The reason the intimal tear occurs is unknown. It can occur as a result of intimal ischemia from increased shear forces due to hypertension, or due to genetic connective tissue diseases where there is a paucity of healthy elastic tissue such as Marfan syndrome. In Marfan, the key issue is that the collagen and elastin within the media are degenerative, unstructured and dysfunctional — causing cystic medial necrosis (as discussed below).

In approximately 10 % of cases, there is no evidence of an intimal tear. These dissections may be caused by bleeding within the medial layer of the vessel causing a secondary aortic dissection — this is still treated in the same way.

Genetic disease implications

Marfan syndrome is a connective tissue disorder which involves the misfolding of fibrillin—1. This is a protein that forms elastic tissue and has roles in signaling. One such role includes binding to TGF—beta; the mutated fibrillin—1 fails to do this and this causes an accumulation of TGF—beta in various tissues including the aorta, causing weakened tissue with an abnormal structure and function.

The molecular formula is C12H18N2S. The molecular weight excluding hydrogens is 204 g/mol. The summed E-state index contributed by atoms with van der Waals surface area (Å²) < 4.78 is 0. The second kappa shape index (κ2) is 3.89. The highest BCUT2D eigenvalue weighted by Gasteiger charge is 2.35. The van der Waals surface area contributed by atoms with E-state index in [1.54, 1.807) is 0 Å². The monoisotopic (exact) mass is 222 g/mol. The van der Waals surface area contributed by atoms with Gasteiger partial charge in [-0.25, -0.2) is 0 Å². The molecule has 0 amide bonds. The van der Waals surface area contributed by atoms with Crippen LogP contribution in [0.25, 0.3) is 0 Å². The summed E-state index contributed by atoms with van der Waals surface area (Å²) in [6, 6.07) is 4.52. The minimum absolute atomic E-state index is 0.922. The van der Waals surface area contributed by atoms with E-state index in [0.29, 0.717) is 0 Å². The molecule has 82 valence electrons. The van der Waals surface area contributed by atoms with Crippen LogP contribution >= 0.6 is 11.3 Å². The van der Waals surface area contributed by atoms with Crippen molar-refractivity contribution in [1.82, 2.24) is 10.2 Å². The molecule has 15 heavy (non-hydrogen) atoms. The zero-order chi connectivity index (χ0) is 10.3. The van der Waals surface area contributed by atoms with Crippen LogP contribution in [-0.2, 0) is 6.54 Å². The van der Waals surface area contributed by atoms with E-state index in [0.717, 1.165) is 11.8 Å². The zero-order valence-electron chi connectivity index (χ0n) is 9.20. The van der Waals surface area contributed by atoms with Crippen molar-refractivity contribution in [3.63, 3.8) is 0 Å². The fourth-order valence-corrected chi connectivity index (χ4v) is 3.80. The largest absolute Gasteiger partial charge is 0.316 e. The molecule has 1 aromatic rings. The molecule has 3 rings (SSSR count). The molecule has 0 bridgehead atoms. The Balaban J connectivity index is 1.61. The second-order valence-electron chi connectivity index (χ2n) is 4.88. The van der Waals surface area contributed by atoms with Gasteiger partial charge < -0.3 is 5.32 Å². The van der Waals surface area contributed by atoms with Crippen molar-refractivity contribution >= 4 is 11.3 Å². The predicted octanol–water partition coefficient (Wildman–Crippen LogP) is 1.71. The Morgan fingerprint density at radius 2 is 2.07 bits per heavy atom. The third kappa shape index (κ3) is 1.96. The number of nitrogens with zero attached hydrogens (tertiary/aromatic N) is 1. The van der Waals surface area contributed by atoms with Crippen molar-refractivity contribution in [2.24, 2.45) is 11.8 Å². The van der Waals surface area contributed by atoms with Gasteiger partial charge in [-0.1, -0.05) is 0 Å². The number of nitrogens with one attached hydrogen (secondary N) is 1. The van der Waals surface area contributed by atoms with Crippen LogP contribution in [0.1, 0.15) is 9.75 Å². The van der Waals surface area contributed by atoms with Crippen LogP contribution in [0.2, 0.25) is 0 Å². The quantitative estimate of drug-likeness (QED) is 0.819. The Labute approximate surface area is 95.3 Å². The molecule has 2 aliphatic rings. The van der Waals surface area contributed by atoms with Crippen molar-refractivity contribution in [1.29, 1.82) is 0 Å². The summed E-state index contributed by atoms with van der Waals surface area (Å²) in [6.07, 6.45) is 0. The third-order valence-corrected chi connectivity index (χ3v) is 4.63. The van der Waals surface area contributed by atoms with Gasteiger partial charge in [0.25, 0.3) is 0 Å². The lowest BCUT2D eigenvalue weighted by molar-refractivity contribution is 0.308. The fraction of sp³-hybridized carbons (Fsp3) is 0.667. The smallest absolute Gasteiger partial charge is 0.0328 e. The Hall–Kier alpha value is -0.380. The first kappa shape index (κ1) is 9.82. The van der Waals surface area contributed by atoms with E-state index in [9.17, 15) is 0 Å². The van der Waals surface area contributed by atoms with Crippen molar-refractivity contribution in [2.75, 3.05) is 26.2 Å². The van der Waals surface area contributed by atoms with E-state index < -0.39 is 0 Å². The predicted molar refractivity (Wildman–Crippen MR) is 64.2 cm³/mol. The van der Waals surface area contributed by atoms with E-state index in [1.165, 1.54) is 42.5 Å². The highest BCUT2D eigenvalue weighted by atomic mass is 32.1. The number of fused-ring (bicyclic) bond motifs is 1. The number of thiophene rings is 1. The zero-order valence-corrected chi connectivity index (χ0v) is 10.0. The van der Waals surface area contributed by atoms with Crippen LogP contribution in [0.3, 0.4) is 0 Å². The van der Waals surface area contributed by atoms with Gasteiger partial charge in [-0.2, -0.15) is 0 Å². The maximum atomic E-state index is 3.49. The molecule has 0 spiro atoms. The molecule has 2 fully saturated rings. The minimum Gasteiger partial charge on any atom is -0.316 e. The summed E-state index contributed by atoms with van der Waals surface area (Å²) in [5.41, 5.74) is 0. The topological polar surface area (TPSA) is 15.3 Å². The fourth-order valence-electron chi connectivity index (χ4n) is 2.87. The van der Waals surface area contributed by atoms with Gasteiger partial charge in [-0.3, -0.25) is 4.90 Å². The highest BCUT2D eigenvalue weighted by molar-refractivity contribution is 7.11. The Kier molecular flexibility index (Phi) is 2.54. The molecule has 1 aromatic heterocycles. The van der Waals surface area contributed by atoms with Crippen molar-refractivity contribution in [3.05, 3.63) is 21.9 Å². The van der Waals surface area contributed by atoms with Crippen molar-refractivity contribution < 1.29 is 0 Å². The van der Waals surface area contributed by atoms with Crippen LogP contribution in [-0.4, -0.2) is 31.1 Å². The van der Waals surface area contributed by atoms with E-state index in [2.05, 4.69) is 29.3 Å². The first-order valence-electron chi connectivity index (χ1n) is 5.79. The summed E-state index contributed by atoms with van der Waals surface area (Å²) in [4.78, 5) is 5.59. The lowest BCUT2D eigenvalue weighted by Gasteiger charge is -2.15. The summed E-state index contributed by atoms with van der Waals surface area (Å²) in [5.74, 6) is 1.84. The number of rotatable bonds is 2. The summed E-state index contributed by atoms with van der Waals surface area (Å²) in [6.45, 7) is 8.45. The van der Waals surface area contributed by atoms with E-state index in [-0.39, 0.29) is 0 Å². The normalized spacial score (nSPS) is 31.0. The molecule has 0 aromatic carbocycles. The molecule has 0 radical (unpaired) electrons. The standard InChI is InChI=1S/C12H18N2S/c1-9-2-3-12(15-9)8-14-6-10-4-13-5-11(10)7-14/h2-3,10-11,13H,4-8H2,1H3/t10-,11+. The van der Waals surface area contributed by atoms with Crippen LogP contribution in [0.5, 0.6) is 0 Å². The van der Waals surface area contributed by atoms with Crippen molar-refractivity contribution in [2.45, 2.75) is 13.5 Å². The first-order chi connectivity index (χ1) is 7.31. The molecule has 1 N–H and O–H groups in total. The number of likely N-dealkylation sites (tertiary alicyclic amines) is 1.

Ehlers—Danlos syndrome is where a genetic problem causing incorrect production and processing of collagen, an essential protein involved in the structure of tissues. This can lead to weakened vessel walls which can quickly become aneurysmal.

Pathology of Aortic Dissection

Lesions associated with aortic dissection

Aortic dissection stained with Victoria blue HE

Image: “Histopathological image of dissecting aneurysm of the thoracic aorta in a patient without evidence of Marfan trait. The damaged aorta was surgically removed and replaced by an artificial vessel. Victoria blue & HE stain.” by KGH. License: CC BY—SA 3.0

The most commonly identified lesion within the aortic wall is cystic medial degeneration — decrease in smooth muscle, necrosis, fragmentation of elastic tissue and deposition of the proteoglycan-rich extracellular matrix. Cystic medial degeneration is usually related to a genetic disease such as Marfan syndrome. There may be further evidence of atherosclerosis and abnormal connective tissue structure in genetic conditions. Inflammation is absent. Dissection can also occur when no identifiable histological lesions are present and can be spontaneous.

Symptoms of Aortic Dissection

Chest pain and other indications for aortic dissection